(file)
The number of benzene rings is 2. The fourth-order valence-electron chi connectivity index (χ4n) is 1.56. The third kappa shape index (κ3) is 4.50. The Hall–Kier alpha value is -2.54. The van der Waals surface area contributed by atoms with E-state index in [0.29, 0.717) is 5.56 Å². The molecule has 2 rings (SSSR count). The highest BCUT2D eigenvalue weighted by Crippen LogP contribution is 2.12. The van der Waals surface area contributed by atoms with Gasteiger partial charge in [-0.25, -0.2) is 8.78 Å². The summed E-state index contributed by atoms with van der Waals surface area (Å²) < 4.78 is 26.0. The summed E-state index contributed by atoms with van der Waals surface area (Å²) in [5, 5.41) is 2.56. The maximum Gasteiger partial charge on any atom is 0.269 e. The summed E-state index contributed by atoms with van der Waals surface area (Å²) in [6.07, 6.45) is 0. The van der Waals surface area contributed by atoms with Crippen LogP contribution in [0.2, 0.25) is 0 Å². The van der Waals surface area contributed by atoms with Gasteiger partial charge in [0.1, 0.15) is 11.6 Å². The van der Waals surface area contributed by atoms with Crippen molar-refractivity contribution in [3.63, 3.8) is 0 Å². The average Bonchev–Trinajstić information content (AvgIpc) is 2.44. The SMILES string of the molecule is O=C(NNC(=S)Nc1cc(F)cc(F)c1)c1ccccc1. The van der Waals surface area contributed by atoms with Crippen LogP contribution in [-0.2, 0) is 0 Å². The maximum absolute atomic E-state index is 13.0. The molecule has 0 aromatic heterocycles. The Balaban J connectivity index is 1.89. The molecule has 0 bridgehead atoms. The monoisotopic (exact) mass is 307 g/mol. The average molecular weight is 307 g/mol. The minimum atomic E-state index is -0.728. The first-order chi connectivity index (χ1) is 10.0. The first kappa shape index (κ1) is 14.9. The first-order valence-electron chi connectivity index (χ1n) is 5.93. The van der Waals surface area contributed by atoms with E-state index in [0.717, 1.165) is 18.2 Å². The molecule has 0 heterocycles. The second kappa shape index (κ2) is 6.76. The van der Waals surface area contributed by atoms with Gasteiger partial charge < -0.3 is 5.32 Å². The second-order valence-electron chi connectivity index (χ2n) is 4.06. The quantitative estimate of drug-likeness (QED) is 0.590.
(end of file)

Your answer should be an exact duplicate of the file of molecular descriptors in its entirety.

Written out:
The number of benzene rings is 2. The fourth-order valence-electron chi connectivity index (χ4n) is 1.56. The third kappa shape index (κ3) is 4.50. The Hall–Kier alpha value is -2.54. The van der Waals surface area contributed by atoms with E-state index in [0.29, 0.717) is 5.56 Å². The molecule has 2 rings (SSSR count). The highest BCUT2D eigenvalue weighted by Crippen LogP contribution is 2.12. The van der Waals surface area contributed by atoms with Gasteiger partial charge in [-0.25, -0.2) is 8.78 Å². The summed E-state index contributed by atoms with van der Waals surface area (Å²) < 4.78 is 26.0. The summed E-state index contributed by atoms with van der Waals surface area (Å²) in [5, 5.41) is 2.56. The maximum Gasteiger partial charge on any atom is 0.269 e. The summed E-state index contributed by atoms with van der Waals surface area (Å²) in [6.07, 6.45) is 0. The van der Waals surface area contributed by atoms with Crippen LogP contribution in [0.2, 0.25) is 0 Å². The van der Waals surface area contributed by atoms with Gasteiger partial charge in [0.1, 0.15) is 11.6 Å². The van der Waals surface area contributed by atoms with Crippen molar-refractivity contribution in [3.63, 3.8) is 0 Å². The average Bonchev–Trinajstić information content (AvgIpc) is 2.44. The SMILES string of the molecule is O=C(NNC(=S)Nc1cc(F)cc(F)c1)c1ccccc1. The van der Waals surface area contributed by atoms with Crippen LogP contribution in [-0.2, 0) is 0 Å². The maximum absolute atomic E-state index is 13.0. The molecule has 0 aromatic heterocycles. The Balaban J connectivity index is 1.89. The molecule has 0 bridgehead atoms. The monoisotopic (exact) mass is 307 g/mol. The average molecular weight is 307 g/mol. The minimum atomic E-state index is -0.728. The first-order chi connectivity index (χ1) is 10.0. The first kappa shape index (κ1) is 14.9. The first-order valence-electron chi connectivity index (χ1n) is 5.93. The van der Waals surface area contributed by atoms with E-state index in [0.717, 1.165) is 18.2 Å². The molecule has 0 heterocycles. The second kappa shape index (κ2) is 6.76. The van der Waals surface area contributed by atoms with Gasteiger partial charge < -0.3 is 5.32 Å². The second-order valence-electron chi connectivity index (χ2n) is 4.06. The quantitative estimate of drug-likeness (QED) is 0.590.